Deviled Eggs- makes 12 halves
6 large eggs
2 tablespoons mayonnaise
1 tablespoon sour cream
1/2 teaspoon white wine vinegar or squeeze of lemon juice
1/2 teaspoon dijon mustard
salt and pepper to taste
-Place eggs in medium saucepan, cover with 1 inch of water, and bring to boil over high heat. Turn off the heat, cover and let stand 10-12 minutes. Meanwhile, fill a medium bowl with water and ice cubes. Transfer eggs to ice water with slotted spoon and let cool 5 minutes.
-Peel eggs and slice in half lengthwise. Put the yolks in a fine-mesh sieve and use a spatula to press them through sieve and into bowl. Add remaining ingredients, and stir vigorously until smooth.
-Arrange whites on serving platter and mound with the yolk mixture, either using a spoon or a pastry bag and tip. Serve immediately.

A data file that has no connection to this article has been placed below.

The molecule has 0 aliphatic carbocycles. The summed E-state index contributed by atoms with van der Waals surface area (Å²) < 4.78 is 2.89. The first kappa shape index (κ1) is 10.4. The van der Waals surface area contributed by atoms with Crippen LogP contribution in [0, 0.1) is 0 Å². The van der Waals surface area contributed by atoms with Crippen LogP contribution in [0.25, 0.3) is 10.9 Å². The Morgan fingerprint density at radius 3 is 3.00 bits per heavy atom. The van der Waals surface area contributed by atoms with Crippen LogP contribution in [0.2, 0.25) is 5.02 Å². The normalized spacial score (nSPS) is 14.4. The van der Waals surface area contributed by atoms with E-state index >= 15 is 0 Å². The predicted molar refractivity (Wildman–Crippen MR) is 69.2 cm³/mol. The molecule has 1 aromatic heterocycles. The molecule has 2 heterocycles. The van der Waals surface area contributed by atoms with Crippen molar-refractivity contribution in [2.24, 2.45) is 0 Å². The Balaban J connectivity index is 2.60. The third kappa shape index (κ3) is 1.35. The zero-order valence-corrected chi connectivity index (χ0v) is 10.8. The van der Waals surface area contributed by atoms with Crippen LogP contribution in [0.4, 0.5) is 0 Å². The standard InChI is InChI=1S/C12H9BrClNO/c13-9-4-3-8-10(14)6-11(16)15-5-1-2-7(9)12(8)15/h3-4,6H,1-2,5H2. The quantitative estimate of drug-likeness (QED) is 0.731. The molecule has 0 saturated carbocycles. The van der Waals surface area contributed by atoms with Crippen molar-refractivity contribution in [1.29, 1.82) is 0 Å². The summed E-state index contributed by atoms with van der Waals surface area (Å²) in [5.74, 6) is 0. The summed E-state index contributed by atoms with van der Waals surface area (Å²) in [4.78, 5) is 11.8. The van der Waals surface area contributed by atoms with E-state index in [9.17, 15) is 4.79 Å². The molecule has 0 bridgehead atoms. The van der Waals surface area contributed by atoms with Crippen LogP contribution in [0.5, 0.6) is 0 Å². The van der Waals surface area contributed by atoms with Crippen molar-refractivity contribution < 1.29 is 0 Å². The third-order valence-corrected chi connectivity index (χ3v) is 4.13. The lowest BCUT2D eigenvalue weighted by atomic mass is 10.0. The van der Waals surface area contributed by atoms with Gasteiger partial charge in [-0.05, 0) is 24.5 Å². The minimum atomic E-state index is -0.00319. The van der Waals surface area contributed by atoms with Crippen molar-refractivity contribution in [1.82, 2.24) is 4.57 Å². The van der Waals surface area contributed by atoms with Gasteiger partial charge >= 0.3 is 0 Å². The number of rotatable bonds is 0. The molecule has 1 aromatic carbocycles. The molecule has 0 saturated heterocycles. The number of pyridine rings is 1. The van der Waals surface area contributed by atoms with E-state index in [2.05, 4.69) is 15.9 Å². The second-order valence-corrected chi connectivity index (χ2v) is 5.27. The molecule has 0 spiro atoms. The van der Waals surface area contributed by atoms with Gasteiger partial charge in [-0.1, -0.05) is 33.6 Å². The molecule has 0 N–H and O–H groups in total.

Tags: baking, pie, savory
This week TWD is putting on our Easter best with Nick Malgieri ‘s Pizza Rustica. If you are wondering “what heck kind of pizza is this?” then think instead of cheese pie. Ricotta, mozzarella, pecorino…like calzone filling inside pie crust. This is rich and special…no wonder it is an Italian Easter tradition.
The pie dough is a pasta frolla, which is actually a sweet dough, and is used in cookies as well. A sweet dough may sound odd for a savory pie, but with the salty filling, it just works. I should note though, that I cut back the sugar in the recipe from 1/3 cup to 3 tablespoons. For me, this was just the right level of sweetness. The dough also has some baking powder in it, so it puffs a bit and reminded me a little of a biscuit. The pasta frolla is really easy to work with. If you need to patch it while rolling it out, just press it back together. For better browning, you can brush the lattice strips with a little eggwash before baking.